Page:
A more detailed accuracy specification could concern the following:

a) Algorithmic accuracy: Calculation of a value from other values and the correctness of function representation

b) Calculation precision: Precision of calculated values

c) Time accuracy: Accuracy of time related functionality 

d) Time precision: Precision of time related functionality

Accuracy requirements are often implied. Accuracy can be tested at all testing levels, the earlier the better. Some accuracy testing may even take place as static tests of design and code.

3) Interoperability Testing:

In interoperability testing we test the requirements or needs concerned with the ability of our software system to interact with other specified systems. No software system stands alone; it will always have to interact with other systems in the intended deployment environment, such as hardware, other software systems like operating systems, database systems, browsers, and bespoken systems, external data repositories, and network facilities.

The interoperability attributes are concerned with the specifications of all the interfaces the software system has to the external world at the time of deployment. The external systems may be part of the product being produced, or already existing products that we need to interface with.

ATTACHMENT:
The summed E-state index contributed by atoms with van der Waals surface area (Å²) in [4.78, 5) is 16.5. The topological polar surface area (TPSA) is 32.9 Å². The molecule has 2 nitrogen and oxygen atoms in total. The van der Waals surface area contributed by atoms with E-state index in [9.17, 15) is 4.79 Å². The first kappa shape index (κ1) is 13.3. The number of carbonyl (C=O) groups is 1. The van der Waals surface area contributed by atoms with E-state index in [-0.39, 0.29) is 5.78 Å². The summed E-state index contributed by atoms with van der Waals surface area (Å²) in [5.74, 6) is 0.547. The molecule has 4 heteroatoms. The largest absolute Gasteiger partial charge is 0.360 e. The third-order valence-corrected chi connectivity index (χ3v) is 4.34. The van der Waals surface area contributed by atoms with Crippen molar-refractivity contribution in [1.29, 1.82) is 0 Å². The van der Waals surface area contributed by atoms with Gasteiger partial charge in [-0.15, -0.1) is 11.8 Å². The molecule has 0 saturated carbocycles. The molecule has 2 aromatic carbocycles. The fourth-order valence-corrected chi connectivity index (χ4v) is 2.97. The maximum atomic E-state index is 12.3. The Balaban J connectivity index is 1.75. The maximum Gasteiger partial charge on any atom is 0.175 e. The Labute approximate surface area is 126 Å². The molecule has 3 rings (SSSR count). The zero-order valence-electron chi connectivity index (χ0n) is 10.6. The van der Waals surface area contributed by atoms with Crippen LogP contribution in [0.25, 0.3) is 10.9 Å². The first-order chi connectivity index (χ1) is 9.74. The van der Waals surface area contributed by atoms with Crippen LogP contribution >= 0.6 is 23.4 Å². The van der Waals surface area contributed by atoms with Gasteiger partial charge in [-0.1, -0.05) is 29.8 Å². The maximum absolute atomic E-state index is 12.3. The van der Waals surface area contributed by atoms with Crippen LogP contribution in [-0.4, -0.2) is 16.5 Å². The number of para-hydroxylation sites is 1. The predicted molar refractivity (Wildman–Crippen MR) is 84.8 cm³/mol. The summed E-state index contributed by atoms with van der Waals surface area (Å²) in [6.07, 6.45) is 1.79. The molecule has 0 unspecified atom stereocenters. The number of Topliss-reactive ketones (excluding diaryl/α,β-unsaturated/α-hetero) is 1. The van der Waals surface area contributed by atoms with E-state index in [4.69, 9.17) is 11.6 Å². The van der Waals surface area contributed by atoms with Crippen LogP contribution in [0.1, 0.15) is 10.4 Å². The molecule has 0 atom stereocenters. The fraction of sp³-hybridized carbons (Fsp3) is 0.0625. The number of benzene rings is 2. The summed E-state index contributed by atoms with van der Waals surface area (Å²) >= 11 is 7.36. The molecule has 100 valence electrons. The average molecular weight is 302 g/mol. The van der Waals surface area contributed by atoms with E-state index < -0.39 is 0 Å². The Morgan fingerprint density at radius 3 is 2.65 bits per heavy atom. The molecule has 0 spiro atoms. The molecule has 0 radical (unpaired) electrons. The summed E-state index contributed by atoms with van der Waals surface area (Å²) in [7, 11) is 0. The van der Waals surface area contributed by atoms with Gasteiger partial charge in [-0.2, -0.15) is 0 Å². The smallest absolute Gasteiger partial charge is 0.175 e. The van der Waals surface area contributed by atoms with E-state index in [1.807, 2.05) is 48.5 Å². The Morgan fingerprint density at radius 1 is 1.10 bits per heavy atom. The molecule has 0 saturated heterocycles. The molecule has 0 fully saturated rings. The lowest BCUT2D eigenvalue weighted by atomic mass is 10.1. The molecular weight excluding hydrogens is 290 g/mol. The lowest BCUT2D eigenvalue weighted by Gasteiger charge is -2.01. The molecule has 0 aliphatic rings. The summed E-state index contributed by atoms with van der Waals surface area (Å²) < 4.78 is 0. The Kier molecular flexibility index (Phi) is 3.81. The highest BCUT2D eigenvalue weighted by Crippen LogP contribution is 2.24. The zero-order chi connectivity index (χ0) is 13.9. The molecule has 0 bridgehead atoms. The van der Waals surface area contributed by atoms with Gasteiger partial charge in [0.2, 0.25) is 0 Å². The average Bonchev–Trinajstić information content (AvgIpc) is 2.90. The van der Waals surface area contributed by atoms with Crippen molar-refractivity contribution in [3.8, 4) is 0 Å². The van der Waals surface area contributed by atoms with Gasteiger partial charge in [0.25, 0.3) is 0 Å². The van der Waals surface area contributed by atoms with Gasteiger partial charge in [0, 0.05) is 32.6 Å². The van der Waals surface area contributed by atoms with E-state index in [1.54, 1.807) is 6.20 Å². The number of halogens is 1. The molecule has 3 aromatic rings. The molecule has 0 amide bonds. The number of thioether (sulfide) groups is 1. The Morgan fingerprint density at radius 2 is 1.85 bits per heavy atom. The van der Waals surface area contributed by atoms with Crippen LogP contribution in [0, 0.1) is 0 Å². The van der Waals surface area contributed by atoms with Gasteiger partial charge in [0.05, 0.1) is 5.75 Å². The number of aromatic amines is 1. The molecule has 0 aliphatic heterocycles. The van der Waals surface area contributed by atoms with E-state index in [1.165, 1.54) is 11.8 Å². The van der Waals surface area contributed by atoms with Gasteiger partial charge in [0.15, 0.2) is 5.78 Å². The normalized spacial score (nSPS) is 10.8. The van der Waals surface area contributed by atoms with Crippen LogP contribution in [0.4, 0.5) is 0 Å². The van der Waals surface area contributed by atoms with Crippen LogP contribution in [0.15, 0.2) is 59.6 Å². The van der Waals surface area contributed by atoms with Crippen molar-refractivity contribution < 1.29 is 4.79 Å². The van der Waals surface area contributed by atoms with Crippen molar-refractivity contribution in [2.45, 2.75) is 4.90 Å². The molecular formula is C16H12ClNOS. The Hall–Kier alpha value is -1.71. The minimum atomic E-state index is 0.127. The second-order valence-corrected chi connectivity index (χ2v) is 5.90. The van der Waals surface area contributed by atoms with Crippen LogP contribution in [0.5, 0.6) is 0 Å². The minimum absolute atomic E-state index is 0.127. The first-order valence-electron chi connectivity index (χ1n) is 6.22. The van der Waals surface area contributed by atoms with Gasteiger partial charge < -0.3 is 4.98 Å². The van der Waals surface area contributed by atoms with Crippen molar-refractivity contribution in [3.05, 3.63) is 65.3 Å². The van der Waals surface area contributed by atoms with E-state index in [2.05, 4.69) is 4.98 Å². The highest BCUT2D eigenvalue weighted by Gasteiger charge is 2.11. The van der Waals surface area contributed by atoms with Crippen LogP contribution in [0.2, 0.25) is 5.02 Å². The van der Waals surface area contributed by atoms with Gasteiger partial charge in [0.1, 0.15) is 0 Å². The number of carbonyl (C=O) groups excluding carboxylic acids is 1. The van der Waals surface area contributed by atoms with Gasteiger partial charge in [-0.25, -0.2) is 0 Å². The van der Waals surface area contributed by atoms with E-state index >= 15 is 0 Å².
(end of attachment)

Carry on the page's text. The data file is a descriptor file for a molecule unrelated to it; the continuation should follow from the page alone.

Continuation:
Detailed interoperability could concern the following:

a) Inbound interoperability: Ability to use output from standard, third party, or in-house products as input

b) Outbound interoperability: Ability to produce output in the format used by standard, third-party, or in-house products

c) Spawnability: Ability to activate other products

d) Activatability: Ability to be activated by other products

It can be a huge task to test the interoperability because of the sheer number of possible combinations of interfaces for a system. It is often practically and/or economically impossible to achieve full coverage of all possible combinations.

Interoperability testing usually takes place at the system integration testing level.

4) Functional Security Testing:

In security testing we test the requirements or needs concerned with the ability to deny the unwanted access & prevent deliberate attacks aimed to gain unauthorized access to some confidential piece of information, or to make unauthorized modifications to information or to the program so as to provide the attacker with some advantage or so as to deny service to legitimate users.

Detailed security could be concerning the following:

a) Activity auditability: Log facilities for activities, actors, and so forth

b) Accessability: Access control mechanisms

c) Self-protectiveness: Ability to resist deliberate attempts to violate access control mechanisms

d) Confinement: Ability to avoid accidental unauthorized access to facilities outside the application

e) Protectiveness: Ability to resist deliberate attempts to access unauthorized facilities outside the application

f) Data integrity: Protection against deliberate damage of data

g) Data privacy: Protection of data against unauthorized access

Security testing can be split into functional security testing and technical security testing. In functional security testing we test the fulfillment of security attributes that can be explicitly expressed in requirements.

Functional security testing can be performed at all testing levels, again the earlier the better, also using static test of design and code.